The Army announced a plan Friday to close 10 of its 25 Warrior Transition Units (WTUs) that treat wounded, injured and ill soldiers with the goal of returning them to duty or easing their return to civilian life.

The WTUs scheduled for inactivation by August 2016 are at Fort Gordon, Ga.; Fort Knox, Ky.; Joint Base Langley-Eustis, Va.; Fort Leonard Wood, Mo.; Fort Sill, Okla.; Fort Polk, La.; Fort Wainwright, Alaska; Joint Base Elmendorf-Richardson, Alaska; Fort Meade, Md.; and Naval Medical Center, San Diego.

The service said the consolidation was made possible by the declining population of wounded, ill and injured troops after the wars in Iraq and Afghanistan.

Col. Chris Toner, commander of the Army Warrior Transition Command, said the automatic defense cuts under the sequestration process were not a factor in closing the WTUs.

Projected spending for the WTUs in 2015 was $791.5 million. Toner said the Army’s estimated the projected savings from the closures at about $350 million.

Despite the closures, the Army viewed wounded warrior treatment as an “enduring mission,” Toner said. “We are not walking away from warrior care.”

The 10 closures will affect a total of about 800 soldiers and 300 civilian workers. The Army will attempt to re-assign the workers while moving the 800 soldiers to other nearby units or possibly into community care.

The WTUs were set up following the 2007 scandals at the Walter Reed Army Medical Center on the treatment of wounded warriors. The Army spent more than $1.2 billion on 45 WTUs but the numbers have dwindled as the wars in Iraq and Afghanistan wound down. Last year, the service closed 14 WTUs to bring the total down to 25.

At the height of the wars in Iraq and Afghanistan, the WTUs were serving more than 12,700 troops. Toner said the current total was 3,654, and he expected a continuing population of about 3,000. The remaining number of WTUs could quickly be expanded to accommodate up to 8,000 troops in the event of another war, Toner said.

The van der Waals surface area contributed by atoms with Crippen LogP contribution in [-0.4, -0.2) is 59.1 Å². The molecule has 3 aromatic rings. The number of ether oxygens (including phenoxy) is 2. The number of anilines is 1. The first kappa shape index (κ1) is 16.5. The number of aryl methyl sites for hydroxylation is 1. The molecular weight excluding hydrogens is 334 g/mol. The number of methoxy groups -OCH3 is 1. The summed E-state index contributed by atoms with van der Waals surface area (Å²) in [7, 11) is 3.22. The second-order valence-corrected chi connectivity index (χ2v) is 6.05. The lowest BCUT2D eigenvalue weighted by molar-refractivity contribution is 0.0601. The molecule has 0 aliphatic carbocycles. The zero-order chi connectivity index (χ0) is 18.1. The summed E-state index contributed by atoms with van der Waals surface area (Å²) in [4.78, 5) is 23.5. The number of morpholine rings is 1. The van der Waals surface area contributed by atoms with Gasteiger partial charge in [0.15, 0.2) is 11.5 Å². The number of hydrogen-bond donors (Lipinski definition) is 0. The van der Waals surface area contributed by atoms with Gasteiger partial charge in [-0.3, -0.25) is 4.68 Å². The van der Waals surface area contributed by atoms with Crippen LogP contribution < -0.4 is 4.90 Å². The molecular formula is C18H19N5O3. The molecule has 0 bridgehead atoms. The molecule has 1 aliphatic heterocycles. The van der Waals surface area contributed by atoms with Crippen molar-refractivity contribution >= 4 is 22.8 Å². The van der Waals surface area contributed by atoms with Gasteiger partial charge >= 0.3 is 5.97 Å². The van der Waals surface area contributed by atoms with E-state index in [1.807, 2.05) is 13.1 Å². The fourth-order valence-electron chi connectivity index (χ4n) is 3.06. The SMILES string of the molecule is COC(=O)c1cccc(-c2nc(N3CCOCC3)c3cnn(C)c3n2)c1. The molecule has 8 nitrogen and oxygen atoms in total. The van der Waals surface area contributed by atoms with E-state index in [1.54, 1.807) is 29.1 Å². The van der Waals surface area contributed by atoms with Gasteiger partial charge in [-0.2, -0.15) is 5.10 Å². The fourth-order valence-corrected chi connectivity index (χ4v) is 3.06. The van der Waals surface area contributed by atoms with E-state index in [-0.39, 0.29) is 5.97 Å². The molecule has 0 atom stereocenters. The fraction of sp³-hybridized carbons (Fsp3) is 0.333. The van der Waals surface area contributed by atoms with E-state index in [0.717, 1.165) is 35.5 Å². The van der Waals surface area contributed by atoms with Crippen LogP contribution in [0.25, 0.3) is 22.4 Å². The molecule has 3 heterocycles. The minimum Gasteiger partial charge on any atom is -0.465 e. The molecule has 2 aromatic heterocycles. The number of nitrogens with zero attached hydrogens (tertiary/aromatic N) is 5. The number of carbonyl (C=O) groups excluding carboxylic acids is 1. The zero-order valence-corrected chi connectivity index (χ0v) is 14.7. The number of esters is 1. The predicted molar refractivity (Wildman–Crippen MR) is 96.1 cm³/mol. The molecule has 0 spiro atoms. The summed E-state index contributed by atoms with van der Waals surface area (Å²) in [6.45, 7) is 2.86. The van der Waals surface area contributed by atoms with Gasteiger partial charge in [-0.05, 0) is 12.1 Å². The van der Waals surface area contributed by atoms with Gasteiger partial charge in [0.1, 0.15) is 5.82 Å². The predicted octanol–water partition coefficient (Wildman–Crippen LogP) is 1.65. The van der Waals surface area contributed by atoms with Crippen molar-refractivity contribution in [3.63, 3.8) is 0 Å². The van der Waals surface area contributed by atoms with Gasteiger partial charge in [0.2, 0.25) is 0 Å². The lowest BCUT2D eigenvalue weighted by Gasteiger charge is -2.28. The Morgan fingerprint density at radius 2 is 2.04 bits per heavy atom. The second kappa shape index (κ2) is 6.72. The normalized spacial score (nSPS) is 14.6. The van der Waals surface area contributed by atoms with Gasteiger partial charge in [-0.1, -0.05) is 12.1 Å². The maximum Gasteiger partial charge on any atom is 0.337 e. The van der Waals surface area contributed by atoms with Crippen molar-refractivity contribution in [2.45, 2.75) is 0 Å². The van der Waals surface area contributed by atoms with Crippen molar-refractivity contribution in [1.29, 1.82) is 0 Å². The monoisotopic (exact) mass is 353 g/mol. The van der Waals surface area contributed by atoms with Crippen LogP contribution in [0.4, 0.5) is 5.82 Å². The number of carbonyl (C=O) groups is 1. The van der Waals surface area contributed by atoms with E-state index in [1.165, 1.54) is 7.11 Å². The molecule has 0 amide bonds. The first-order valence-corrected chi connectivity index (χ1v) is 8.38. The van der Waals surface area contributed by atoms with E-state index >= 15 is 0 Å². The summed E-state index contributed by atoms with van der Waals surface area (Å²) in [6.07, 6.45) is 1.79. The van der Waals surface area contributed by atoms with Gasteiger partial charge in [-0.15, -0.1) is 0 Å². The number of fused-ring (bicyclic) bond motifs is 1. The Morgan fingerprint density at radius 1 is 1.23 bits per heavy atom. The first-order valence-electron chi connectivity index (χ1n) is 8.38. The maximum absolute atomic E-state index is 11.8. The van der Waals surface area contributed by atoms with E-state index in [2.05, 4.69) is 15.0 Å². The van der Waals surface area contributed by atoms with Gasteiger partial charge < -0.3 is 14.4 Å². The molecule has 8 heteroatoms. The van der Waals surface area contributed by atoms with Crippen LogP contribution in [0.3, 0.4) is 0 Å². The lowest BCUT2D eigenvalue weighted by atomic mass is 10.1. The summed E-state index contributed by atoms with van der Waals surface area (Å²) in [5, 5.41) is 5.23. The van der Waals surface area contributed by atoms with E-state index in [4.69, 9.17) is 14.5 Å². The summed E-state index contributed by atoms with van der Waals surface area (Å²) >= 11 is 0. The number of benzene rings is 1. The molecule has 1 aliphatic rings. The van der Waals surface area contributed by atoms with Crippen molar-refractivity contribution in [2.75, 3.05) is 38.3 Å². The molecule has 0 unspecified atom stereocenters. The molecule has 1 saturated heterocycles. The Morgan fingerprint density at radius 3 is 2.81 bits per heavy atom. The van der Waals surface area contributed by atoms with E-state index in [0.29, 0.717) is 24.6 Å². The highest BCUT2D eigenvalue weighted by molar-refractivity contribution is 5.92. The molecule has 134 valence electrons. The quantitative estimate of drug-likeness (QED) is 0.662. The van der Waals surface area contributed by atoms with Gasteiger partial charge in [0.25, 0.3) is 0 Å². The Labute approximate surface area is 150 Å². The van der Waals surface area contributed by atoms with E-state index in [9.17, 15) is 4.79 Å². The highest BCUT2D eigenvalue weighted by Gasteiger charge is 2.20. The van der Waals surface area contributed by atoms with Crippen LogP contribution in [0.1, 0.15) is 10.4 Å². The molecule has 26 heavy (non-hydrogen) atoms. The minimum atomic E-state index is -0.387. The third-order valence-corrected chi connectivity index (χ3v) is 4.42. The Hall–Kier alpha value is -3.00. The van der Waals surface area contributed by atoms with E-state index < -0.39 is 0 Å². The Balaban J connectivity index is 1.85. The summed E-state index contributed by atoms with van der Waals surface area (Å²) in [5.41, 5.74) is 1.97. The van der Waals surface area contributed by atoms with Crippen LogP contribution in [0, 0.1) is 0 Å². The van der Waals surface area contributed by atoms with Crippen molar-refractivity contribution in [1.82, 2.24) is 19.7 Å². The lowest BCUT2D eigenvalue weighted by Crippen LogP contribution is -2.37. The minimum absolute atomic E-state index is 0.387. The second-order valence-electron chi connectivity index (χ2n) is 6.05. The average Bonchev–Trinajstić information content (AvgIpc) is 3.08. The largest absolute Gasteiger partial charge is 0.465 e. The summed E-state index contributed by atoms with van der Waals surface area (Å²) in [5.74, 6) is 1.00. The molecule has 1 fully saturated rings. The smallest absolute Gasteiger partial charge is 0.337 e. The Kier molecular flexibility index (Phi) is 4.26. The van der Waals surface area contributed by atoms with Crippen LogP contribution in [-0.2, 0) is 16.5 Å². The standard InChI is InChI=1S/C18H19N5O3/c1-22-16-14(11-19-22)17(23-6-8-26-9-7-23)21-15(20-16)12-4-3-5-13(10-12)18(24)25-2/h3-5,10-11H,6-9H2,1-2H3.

More than 69,500 troops have passed through the WTUs since 2007 and, until recently, about 45 percent of them returned to duty. Since last August, about 24 percent have returned to duty.

Currently, active duty soldiers must require six months of treatment before they are accepted into a WTU. National Guard and Reserve troops called up for active duty must require at least 30 days treatment.

Of the 3,654 troops now in WTUs, 1,753 were active duty (48 percent) and 1,901 were Guard or Reserve, Toner said. He added that about 1,700 of the 3,654 were being treated for various types of post-traumatic stress and behavioral problems.

Since the Walter Reed scandals that led to the firing of Army Secretary Francis Harvey that on active, the WTUs have frequently been the target of agency, inspector general and media reports of allegations of mistreatment and disrespectful behavior by staff.

On Friday, Toner pushed back against a report by NBC 5 in Texas that soldiers in WTUs nationwide filed more than 1,100 complaints about mistreatment from 2010-2014.

Toner said that all of the 1,137 complaints were to the Army’s own ombudsmen. He said 171 of the complaints involved allegations of unfair treatment and lack of respect. He said that 92 percent of the 171 cases were resolved by the leadership.

“I treat all these allegations seriously,” Toner said, adding that he had “zero tolerance” for soldiers being treated with a lack of respect and was “absolutely dedicated to eliminating that.”

-- Richard Sisk can be reached at Richard.Sisk@military.com